That was my first piece of advice.
Edwards announced for the first time at the Wayne County Fair.
“Stanley kept giving me more events, such as demolition derbies and mud bogs,” he said “I’ve done everything. I do the tractor pulls at the Great Darke County Fair as well as Greenville Farm Power of the Past. I have also done two pig wresting events, a couple years ago did a corn husking event, this year announced a pony pulling contest for Farm Power of the Past and was at Mount Lawn Speedway in Newcastle, for the Hoosier State Tractor Pull.”
Edwards, who owns Black Sheep Announcing LLC, said he goes to Indiana, Ohio, Michigan and Kentucky…wherever he is needed.
“If they have the money, I’ve got the time,” he said.
He is a member of the Darke County Tractor Pullers Association, the Hoosier State Tractor Pullers and the National Tractor Pullers Association, not to mention the Greenville FFA Alumni, of which he has been president 18 of the 20 years he has been involved with it.
“At our 45th class reunion, I invited Richard Tenney, my FFA adviser in high school,” Edwards said. “I told him, ‘If it were not for you pushing me into public speaking, I couldn’t do what I do.”
He is a director of the Farm Power of the Past and was involved with Heritage Days in Union City for five or six years, where he still announces some of the tractor pulls.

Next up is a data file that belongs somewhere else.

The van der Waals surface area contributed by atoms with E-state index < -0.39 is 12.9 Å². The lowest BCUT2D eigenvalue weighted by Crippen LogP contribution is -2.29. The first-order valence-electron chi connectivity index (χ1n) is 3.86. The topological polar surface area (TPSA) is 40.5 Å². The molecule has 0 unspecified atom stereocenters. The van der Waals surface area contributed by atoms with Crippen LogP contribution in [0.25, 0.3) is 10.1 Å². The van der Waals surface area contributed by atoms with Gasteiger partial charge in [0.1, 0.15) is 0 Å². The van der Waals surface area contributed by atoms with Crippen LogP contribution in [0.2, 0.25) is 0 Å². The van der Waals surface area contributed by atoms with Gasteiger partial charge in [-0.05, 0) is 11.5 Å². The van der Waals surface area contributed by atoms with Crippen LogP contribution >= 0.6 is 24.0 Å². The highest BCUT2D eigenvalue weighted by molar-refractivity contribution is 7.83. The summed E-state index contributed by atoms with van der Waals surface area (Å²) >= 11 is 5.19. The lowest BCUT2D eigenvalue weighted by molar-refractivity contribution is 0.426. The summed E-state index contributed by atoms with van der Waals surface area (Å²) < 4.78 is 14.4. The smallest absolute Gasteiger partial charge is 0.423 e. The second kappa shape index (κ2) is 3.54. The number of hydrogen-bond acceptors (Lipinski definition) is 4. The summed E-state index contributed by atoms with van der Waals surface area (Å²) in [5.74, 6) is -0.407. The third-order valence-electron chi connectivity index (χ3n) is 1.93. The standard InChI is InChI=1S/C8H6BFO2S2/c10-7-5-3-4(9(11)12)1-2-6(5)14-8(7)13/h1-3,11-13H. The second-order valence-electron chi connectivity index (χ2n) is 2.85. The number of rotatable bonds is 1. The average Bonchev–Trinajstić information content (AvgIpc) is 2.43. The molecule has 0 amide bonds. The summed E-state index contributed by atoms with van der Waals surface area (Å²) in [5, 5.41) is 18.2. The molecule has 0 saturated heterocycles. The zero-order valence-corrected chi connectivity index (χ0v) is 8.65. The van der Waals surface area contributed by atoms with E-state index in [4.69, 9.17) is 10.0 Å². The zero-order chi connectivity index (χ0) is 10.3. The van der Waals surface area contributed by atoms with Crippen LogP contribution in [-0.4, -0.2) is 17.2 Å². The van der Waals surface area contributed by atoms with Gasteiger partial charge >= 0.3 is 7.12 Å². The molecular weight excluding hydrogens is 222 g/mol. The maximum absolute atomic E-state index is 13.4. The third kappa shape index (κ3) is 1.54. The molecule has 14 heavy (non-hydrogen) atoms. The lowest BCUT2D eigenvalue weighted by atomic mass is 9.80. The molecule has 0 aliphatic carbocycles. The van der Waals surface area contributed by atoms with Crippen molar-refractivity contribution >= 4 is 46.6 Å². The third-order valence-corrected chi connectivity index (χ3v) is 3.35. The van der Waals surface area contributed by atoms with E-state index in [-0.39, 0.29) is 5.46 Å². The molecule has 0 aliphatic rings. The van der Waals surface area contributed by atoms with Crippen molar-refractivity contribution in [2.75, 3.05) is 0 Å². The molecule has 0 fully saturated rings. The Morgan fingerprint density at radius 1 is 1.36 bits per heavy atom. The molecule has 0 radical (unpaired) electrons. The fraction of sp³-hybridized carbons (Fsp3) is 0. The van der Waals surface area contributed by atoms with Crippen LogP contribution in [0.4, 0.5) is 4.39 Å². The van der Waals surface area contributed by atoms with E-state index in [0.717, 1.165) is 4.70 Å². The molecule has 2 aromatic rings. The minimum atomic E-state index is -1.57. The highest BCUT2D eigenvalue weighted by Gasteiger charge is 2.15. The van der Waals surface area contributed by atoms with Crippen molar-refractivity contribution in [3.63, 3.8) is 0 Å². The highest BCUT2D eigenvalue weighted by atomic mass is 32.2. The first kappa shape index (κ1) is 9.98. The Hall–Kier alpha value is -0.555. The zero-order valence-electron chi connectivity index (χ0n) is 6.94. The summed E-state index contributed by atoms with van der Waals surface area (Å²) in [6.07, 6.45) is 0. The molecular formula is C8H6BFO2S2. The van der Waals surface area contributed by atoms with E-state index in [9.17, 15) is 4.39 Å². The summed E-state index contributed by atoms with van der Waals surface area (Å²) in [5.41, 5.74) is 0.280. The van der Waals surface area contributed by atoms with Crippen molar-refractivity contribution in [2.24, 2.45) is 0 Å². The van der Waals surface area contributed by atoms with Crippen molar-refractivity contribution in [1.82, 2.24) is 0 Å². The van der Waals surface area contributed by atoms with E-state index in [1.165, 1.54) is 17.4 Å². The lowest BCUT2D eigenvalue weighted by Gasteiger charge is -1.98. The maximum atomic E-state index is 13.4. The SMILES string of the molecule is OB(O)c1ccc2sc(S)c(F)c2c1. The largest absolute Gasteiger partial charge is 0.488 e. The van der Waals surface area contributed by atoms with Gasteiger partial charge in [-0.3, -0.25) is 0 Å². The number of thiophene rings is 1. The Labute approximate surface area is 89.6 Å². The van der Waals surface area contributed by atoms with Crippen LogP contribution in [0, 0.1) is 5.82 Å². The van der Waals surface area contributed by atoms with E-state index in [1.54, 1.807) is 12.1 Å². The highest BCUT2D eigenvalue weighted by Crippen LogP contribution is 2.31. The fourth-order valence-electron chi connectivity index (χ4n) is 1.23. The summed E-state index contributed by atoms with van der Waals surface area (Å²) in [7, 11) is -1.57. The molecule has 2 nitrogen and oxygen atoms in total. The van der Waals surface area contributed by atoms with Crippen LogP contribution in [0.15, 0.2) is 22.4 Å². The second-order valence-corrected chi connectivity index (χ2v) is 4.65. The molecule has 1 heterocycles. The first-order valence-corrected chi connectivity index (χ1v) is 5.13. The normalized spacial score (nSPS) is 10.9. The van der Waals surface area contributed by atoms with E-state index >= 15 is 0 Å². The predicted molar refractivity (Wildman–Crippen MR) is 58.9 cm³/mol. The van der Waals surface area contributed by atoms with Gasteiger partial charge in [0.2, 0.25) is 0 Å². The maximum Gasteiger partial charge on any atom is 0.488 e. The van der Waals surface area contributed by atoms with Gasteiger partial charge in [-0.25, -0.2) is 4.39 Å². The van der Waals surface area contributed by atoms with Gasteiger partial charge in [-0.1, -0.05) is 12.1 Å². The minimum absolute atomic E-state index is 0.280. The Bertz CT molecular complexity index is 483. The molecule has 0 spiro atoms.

His work keeps him busy throughout the summer, and he gets started in the new year with the antiques in Eaton in March.
He still has some work yet to do this season. On Saturday, he will be announcing the Darke County Tractor Pull at the Montgomery County fair; will be in Palestine on Monday; and next Thursday, Friday and Saturday will be in Lynn, Indiana.
“The last one will be Sept. 19 in Marion, Indiana, unless I get another phone call,” he said.
Edwards has also been involved with his high school alumni and served on the board for six or eight years.
Another love of his veterans.
“I take care of the Darke County veterans during the program Wednesday at the fair,” Edwards said. “We have two days of tractor pulling, and we have silent time Wednesdays from 6 p.m. to whenever. I had a banner made and we have a winner’s circle dedicated to the veterans. We can’t do enough for those men and women who did stuff for us. George Stuck, chaplain, mentioned me this year and I was taken aback. I don’t do this for the notoriety. Veterans are high on my list right now.”
He went on, “There is so much I miss because of my announcing, like the cruise-ins, but, those [tractor pullers] people kept me sane this year, with my daughter dying. It was rough, and is still rough. You never get over it; you just get used to it.”
His whole family was there the night he was inducted into the Darke County Tractor Pullers Hall of Fame in 2013. It was a total surprise to him and he didn’t think anything about Alan Washburn coming all the way from Indiana to be there as well.
“I thought he was going to speak,” Edwards said. “Here, he inducted me. It was pure shock and an honor. They snuck my family in the building. I thank my wife and family for everything they put up with me and tractor pulling for all my involvements. It takes a good woman to make a man successful. Like my friend, the late Ben Bowman, would say, ‘It’s not the destination, it’s the journey.’”